The impact of atmosphere-wave-ocean coupling on extreme surface wind forecasts

Lead Research Organisation: University of Reading
Department Name: Meteorology


Skilful weather and climate forecasts are vital for protecting lives and livelihoods and managing the effects of climate change. New capabilities in the use of observations, convective-scale numerical weather prediction models (models capable of representing individual convective clouds), coupled modelling (coupling between models of the atmosphere and ocean, wave or land surface models) and ensemble prediction systems (multiple, equally likely, forecasts of the same event to quantify probability and uncertainty) can improve weather forecasts and so improve early warnings. Our project will contribute to improved prediction of localised extreme wind speeds and gusts using a new convective-scale coupled atmosphere-wave-ocean model.

The aim of this project is to determine whether and how atmosphere-wave-ocean coupling improves surface wind speed and gust forecasts associated with extratropical cyclones through improved boundary layer characteristics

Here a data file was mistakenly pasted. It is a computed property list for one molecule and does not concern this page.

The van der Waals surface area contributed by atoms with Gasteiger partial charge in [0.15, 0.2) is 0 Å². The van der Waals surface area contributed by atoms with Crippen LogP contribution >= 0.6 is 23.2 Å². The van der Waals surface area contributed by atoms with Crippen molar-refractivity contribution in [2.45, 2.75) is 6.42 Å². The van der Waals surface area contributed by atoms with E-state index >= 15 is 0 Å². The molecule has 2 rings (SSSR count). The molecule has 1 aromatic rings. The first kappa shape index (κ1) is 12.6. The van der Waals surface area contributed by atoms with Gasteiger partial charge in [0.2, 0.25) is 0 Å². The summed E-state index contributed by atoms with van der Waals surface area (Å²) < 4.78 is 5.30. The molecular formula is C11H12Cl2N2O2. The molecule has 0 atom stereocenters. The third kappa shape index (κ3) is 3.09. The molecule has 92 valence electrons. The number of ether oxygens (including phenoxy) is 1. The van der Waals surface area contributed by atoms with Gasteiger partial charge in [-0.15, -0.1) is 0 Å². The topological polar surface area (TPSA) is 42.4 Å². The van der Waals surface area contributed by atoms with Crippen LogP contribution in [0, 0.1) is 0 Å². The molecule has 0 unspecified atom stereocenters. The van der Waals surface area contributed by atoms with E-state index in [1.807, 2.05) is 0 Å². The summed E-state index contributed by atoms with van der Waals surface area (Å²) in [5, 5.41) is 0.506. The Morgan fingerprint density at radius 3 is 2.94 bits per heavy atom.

Our CASE partner is the Met Office and our collaboration is with the Environmental Prediction Development Team, part of Weather Science. This project will exploit the new UK Environmental Prediction (UKEP) regional coupled system that was developed by this team. The UKEP system is the first convective-scale coupled model for the UK. Extratropical cyclones (also known as winter storms, windstorms, or low-pressure depressions) are a major wind hazard for the UK. We will work with our Met Office collaborators to determine whether this UKEP system can yield improved forecasts of surface winds (and gusts) associated with extratropical cyclones and, if so, the reasons why this occurs.


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